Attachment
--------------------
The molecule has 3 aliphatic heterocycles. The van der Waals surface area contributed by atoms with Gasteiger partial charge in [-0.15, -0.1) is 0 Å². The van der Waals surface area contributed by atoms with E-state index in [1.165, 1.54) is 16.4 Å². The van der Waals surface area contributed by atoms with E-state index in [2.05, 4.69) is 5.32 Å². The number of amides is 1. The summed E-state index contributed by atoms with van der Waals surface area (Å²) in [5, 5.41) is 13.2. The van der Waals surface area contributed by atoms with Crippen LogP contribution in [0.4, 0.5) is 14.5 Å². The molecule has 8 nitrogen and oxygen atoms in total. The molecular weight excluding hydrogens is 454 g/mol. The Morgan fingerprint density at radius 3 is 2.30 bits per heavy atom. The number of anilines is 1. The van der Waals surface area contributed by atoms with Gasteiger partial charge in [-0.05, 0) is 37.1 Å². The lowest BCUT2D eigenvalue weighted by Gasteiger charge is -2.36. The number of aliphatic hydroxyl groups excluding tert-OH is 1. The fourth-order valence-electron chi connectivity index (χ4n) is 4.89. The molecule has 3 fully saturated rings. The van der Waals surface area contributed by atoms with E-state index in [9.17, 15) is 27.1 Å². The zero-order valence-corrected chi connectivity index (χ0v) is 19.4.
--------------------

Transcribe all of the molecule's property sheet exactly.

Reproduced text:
The molecule has 3 aliphatic heterocycles. The van der Waals surface area contributed by atoms with Gasteiger partial charge in [-0.15, -0.1) is 0 Å². The van der Waals surface area contributed by atoms with E-state index in [1.165, 1.54) is 16.4 Å². The van der Waals surface area contributed by atoms with E-state index in [2.05, 4.69) is 5.32 Å². The number of amides is 1. The summed E-state index contributed by atoms with van der Waals surface area (Å²) in [5, 5.41) is 13.2. The van der Waals surface area contributed by atoms with Crippen LogP contribution in [0.4, 0.5) is 14.5 Å². The molecule has 8 nitrogen and oxygen atoms in total. The molecular weight excluding hydrogens is 454 g/mol. The Morgan fingerprint density at radius 3 is 2.30 bits per heavy atom. The number of anilines is 1. The van der Waals surface area contributed by atoms with Gasteiger partial charge in [-0.05, 0) is 37.1 Å². The lowest BCUT2D eigenvalue weighted by Gasteiger charge is -2.36. The number of aliphatic hydroxyl groups excluding tert-OH is 1. The fourth-order valence-electron chi connectivity index (χ4n) is 4.89. The molecule has 3 fully saturated rings. The van der Waals surface area contributed by atoms with E-state index in [9.17, 15) is 27.1 Å². The zero-order valence-corrected chi connectivity index (χ0v) is 19.4.